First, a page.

Monster Movie Monday: The Day of the Triffids (1962)
Triffids' fatal flaw6
Matthew Turner | On 08, Mar 2021
Director: Steve Sekely, Freddie Francis
Cast: Howard Keel, Nicole Maurey, Janette Scott, Kieron Moore, Mervyn Johns
Watch The Day of the Triffids online in the UK: Amazon Prime / Apple TV (iTunes) / Prime Video (Buy/Rent)
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“And I really got hot when I saw Janette Scott / Fight a Triffid that spits poison and kills.” It’s impossible to watch this 1962 sci-fi horror without thinking of that line from Science-Fiction Double-Feature, the opening credits song of The Rocky Horror Picture Show. Strictly speaking, Scott doesn’t do any actual fighting, but she certainly pulls her weight in the screaming department, and that’s an essential component when it comes to creature features.
Co-directed by Freddie Francis and Steve Sekely and adapted, not too faithfully, from the novel by John Wyndham, The Day of the Triffids stars Howard Keel as merchant navy officer Bill Masen, who’s recovering from an operation and has his eyes bandaged when a spectacular meteor shower renders most of the Earth’s population blind. Things quickly get worse when Bill discovers that a race of alien, mobile and carnivorous plants known as Triffids are preying on the now-sightless population, spitting poison to kill their victims before eating them.
Meanwhile, married scientists Tom and Karen (Kieron Moore and Janette Scott) find themselves trapped in their remote lighthouse laboratory as Triffids gather outside.
The Triffids themselves are genuinely scary – they make a creepy clicking noise when they move, they’re surprisingly strong (they can break down doors) and they have an almost spider-like design with long, viney limbs and a plant-like mouth at their centre. You wouldn’t want to meet one in a dark alley, let’s put it that way.
Throughout the film, the special effects are impressive – there’s only one laughable moment where you can clearly see the shape of a hand inside what’s meant to be a Triffid frond as it crawls up some stairs. That’s right, Triffids can climb stairs! Be afraid. Be very afraid.
The film is packed with great creature feature scenes, all of which are superbly staged by Francis and Sekely. Highlights include the Triffids invading a house, Keel fighting them off with a flamethrower, a scene where you suddenly realise there are thousands of them, and a terrific, genuinely frightening fight in the lighthouse that’s deliberately shot and edited so it resembles the attack scene in Hitchcock’s The Birds, at least in terms of Scott’s reaction shots. (There’s also a cheeky steal of a bit of the Vertigo score when Tom and Karen are climbing the lighthouse steps later, suggesting the directors were big fans of the Master of Suspense.)
In addition to being an excellent creature feature, the film also functions as a great post-apocalyptic disaster movie, with scenes of London in flames and a properly terrifying sequence involving a passenger plane where everyone on board is blind. As with the best post-apocalyptic properties, the film points out that it’s not just the Triffids that are scary – there’s an extremely dark sequence where a group of escaped convicts (who can all see because they were in prison during the meteor shower) have their way with a house full of women. It’s a measure of the film’s darkness that Keel only saves one of them – the rest are left to fend for themselves.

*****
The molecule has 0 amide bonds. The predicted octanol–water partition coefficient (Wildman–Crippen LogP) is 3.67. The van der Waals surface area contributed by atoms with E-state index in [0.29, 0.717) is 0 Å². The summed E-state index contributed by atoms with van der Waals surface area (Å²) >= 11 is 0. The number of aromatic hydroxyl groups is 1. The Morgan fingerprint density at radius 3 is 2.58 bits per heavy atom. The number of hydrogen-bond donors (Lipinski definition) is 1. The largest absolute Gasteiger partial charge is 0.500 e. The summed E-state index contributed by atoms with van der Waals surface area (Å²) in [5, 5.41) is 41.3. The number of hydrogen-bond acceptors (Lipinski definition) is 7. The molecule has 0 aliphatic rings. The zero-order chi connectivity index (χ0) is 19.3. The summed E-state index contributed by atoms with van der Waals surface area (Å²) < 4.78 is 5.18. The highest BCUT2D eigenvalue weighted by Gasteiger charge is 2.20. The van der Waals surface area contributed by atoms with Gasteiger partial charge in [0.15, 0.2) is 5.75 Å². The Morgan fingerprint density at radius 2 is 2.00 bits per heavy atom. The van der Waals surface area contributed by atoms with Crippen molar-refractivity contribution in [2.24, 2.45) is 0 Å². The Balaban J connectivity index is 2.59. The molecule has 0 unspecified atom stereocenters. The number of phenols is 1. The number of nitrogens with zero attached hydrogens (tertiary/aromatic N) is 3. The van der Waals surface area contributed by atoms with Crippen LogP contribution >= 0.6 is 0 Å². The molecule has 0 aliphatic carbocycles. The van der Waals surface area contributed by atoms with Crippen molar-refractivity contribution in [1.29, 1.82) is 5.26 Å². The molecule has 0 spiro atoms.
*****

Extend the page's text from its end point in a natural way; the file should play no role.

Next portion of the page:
Francis and Sekely’s direction is consistently impressive, particularly during the build-up to the lighthouse attack sequence, which offers a great spin on a classic horror movie cliché. Similarly, the early London sequences are strikingly atmospheric – having established that there are fires all over the city, the streets are filled with smoke, with the Triffids looming menacingly out of the clouds.
As for the performances, Keel makes a solid lead and can handle a flamethrower with the best of them, although he really should have spent the entire film in his hospital dressing gown, like Arthur Dent in The Hitchhiker’s Guide to the Galaxy. Scott is relatively under-used by contrast (it’s odd that she never has any scenes with Keel), but she proves a terrific screamer and brings warmth and humanity to a slightly under-developed subplot about her alcoholic (and, it’s suggested, potentially violent) husband.
The other performance of note comes from young Janina Faye as Susan, the orphaned schoolgirl Keel rescues from a train crash and takes under his wing. The film treats her with both sensitivity and intelligence – it’s Susan that eventually figures out a way to lead the Triffids away from their hideout, in one of the film’s best scenes. (Clue: it involves an ice cream van.)
The only real problem with the film is that – spoiler alert – the script dispenses with Wyndham’s doom and gloom in favour of not just a happy ending, but a happy ending that’s directly ripped off War of the Worlds, as the Triffids are revealed to have a rather laughable fatal flaw. If you want proper miserablism, check out the terrifying 1980s BBC series instead.
Also, please note that although the film is on Amazon Prime in its correct aspect ratio, the image doesn’t fill the entire screen, so it’s a bit like watching a YouTube video without being able to blow it up to full size.
The Day of the Triffids is available to watch online on Amazon Prime Video as part of a Prime membership or a £5.99 monthly subscription.